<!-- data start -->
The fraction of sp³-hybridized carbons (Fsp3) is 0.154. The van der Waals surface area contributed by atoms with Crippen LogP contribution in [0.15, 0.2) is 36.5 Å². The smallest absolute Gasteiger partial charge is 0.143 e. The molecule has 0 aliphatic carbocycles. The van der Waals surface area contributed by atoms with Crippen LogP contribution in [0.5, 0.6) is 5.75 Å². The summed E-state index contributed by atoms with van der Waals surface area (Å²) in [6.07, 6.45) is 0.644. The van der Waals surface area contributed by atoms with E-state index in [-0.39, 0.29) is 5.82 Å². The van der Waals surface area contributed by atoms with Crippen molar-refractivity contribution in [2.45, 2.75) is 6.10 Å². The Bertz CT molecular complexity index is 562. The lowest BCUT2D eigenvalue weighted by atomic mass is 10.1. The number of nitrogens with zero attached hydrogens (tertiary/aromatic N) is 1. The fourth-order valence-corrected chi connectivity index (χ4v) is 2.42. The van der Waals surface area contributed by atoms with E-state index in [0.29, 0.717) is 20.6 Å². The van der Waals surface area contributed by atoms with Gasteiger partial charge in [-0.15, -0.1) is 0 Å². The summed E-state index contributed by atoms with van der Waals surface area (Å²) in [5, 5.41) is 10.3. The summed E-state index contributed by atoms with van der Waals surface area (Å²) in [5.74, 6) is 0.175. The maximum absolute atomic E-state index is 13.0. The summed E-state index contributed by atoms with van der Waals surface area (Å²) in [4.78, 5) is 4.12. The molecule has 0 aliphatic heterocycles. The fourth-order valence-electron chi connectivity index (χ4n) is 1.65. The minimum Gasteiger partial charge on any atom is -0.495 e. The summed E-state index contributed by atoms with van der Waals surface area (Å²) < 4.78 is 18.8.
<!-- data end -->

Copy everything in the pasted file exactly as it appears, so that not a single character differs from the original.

The fraction of sp³-hybridized carbons (Fsp3) is 0.154. The van der Waals surface area contributed by atoms with Crippen LogP contribution in [0.15, 0.2) is 36.5 Å². The smallest absolute Gasteiger partial charge is 0.143 e. The molecule has 0 aliphatic carbocycles. The van der Waals surface area contributed by atoms with Crippen LogP contribution in [0.5, 0.6) is 5.75 Å². The summed E-state index contributed by atoms with van der Waals surface area (Å²) in [6.07, 6.45) is 0.644. The van der Waals surface area contributed by atoms with E-state index in [-0.39, 0.29) is 5.82 Å². The van der Waals surface area contributed by atoms with Crippen molar-refractivity contribution in [2.45, 2.75) is 6.10 Å². The Bertz CT molecular complexity index is 562. The lowest BCUT2D eigenvalue weighted by atomic mass is 10.1. The number of nitrogens with zero attached hydrogens (tertiary/aromatic N) is 1. The fourth-order valence-corrected chi connectivity index (χ4v) is 2.42. The van der Waals surface area contributed by atoms with E-state index in [0.29, 0.717) is 20.6 Å². The van der Waals surface area contributed by atoms with Gasteiger partial charge in [-0.15, -0.1) is 0 Å². The summed E-state index contributed by atoms with van der Waals surface area (Å²) in [5, 5.41) is 10.3. The summed E-state index contributed by atoms with van der Waals surface area (Å²) in [5.74, 6) is 0.175. The maximum absolute atomic E-state index is 13.0. The summed E-state index contributed by atoms with van der Waals surface area (Å²) in [4.78, 5) is 4.12. The molecule has 0 aliphatic heterocycles. The fourth-order valence-electron chi connectivity index (χ4n) is 1.65. The minimum Gasteiger partial charge on any atom is -0.495 e. The summed E-state index contributed by atoms with van der Waals surface area (Å²) < 4.78 is 18.8.